9C. lists and list functions

Lists are like strings, only they consist of LONGs, not CHARs.
They may also be allocated either global, local or dynamic:

DEF mylist[100]:LIST         /* local or global */
a:=List(10)                  /* dynamic */

(note that in the latter case, pointer 'a' may contain NIL)
Just as strings may be represented as constants in expressions, lists
have their constant equivalent:


The value of such an expression is a pointer to an already initialised list.
Special feature is that they may have dynamic parts, i.e, which will
be filled in at runtime:


moreover, lists may have some other type than the default LONG, like:

[65,66,67,0]:CHAR                    /* equivalent with   'ABC'   */

As shown in the latter examples, lists are extremely useful with
system functions: they are downward compatible with an ARRAY OF LONG,
and object-typed ones can be used wherever a system function needs
a pointer to some structure, or an array of those.
Taglists and vararg functions may also be used this way.
NOTEZ BIEN: all list functions only work with LONG lists, typed-lists
are only convenient in building complex data structures and expressions.

As with strings, a certain hierarchy holds:
list variables -> constant lists -> array of long/ptr to long
When a function needs an array of long you might just as well give a list
as argument, but when a function needs a listvar, or a constant list,
then an array of long won't do.

It's important that one understands the power of lists and in particular
typed-lists: these can save you lots of trouble when building just
about any data-structure. Try to use these lists in your own programs,
and see what function they have in the example-programs.


[<item>,<item>,... ]		immediate list (of LONGs, use with listfuncs)
[<item>,<item>,... ]:<type>	typed list (just to build data structures)

If <type> is a simple type like INT or CHAR, you'll just have the
initialised equivalent of ARRAY OF <type>, if <type> is an object-name,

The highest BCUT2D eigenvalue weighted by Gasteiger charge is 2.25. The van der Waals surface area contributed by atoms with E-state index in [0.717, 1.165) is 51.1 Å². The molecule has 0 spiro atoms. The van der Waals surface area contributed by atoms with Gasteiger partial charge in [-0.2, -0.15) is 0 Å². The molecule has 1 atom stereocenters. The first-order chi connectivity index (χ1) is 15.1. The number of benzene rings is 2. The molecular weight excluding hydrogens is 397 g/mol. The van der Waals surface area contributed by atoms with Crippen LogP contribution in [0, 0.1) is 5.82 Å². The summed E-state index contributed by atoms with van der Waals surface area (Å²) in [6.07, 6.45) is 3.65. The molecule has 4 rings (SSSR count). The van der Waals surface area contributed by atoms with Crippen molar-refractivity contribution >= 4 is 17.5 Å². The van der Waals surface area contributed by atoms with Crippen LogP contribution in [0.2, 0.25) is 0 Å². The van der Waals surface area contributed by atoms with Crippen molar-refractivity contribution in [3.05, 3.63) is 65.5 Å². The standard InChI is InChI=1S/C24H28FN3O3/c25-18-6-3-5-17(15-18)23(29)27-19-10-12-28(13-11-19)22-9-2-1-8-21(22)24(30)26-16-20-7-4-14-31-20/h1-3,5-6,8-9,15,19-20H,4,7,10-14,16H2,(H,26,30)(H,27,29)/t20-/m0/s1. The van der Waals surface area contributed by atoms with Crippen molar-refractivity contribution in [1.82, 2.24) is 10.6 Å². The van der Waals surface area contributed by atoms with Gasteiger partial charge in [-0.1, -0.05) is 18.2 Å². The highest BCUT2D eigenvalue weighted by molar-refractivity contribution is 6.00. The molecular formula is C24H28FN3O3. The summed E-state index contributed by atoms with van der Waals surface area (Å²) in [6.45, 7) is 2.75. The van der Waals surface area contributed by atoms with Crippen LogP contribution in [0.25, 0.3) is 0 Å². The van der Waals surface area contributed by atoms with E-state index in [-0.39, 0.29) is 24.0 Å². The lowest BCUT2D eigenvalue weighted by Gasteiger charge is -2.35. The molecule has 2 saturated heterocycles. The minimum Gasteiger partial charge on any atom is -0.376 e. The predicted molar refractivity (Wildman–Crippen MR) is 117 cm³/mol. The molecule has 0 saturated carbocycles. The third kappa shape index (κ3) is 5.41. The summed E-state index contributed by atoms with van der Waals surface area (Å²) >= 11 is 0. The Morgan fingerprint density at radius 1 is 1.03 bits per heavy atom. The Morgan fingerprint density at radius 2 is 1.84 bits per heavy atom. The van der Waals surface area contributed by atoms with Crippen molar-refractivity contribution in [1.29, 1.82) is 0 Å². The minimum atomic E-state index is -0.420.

you'll be building initialised objects, or ARRAY OF <object>, depending
on the length of the list.

If you write    [1,2,3]:INT   you'll create a data structure of 6 bytes,
of 3 16bit values to be precise. The value of this expression then
is a pointer to that memory area. Same works if, for example, you have
an object like:

OBJECT myobject
  a:LONG, b:CHAR, c:INT

writing    [1,2,3]:myobject     would then mean creating a data structure
in memory of 8 bytes, with the first four bytes being a LONG with value 1,
the following byte a CHAR with value 2, then a pad byte, and the last
two bytes an INT (2 bytes) with value 3. you could also write:


you would be creating an ARRAY OF myobject with size 3. Note that such
lists don't have to be complete (3,6,9 and so on elements), you may
create partial objects with lists of any size

One last note on data size: on the amiga, you may rely on the fact that
a structure like 'myobject' has size 8, and that it has a pad byte
to have word (16bit) alignment. It is however very likely that an
E-compiler for 80x86 architectures will not use the pad byte and make
it a 7byte structure, and that an E-compiler for a sun-sparc architecture
(if I'm not mistaken) will try to align on 32bit boundaries, thus make
it a 10 or 12 byte structure. Some microprocessors (they are rare, but
they exist) even use (36:18:9) as numbers of bits for their types
(LONG:INT:CHAR), instead of (32:16:8) as we're used to. So don't make too
great an assumption on the structure of OBJECTs and LISTs if you want to
write code that stands a chance of being portable or doesn't rely on side


Copies num elements from list to listvar. example:
DEF mylist[10]:LIST
returns listvar.


Copies num items of list to the tail of listvar.
returns listvar.


Compares two lists, or some part of them.


Returns length of list, like     ListLen([a,b,c])    would return 3


returns maximum possible length of a listvar.


functions as    value:=list[index]    with the difference that
list may also be a constant value instead of a pointer. This is
very useful in situations like this where we directly want to
use a list of values:

WriteF(ListItem(['ok!','no mem!','no file!'],error))

this prints an errormessage according to "error". it's similar to:

dummy:=['ok!','no mem!','no file!']


manually sets the length of a list. This will only be useful when you read
data into the list by a function other then a list-specific function,
and want to continue using it as a true list.

for list functions that make use of quoted expressions (see  11C ).
for list linking functions (see  9H ).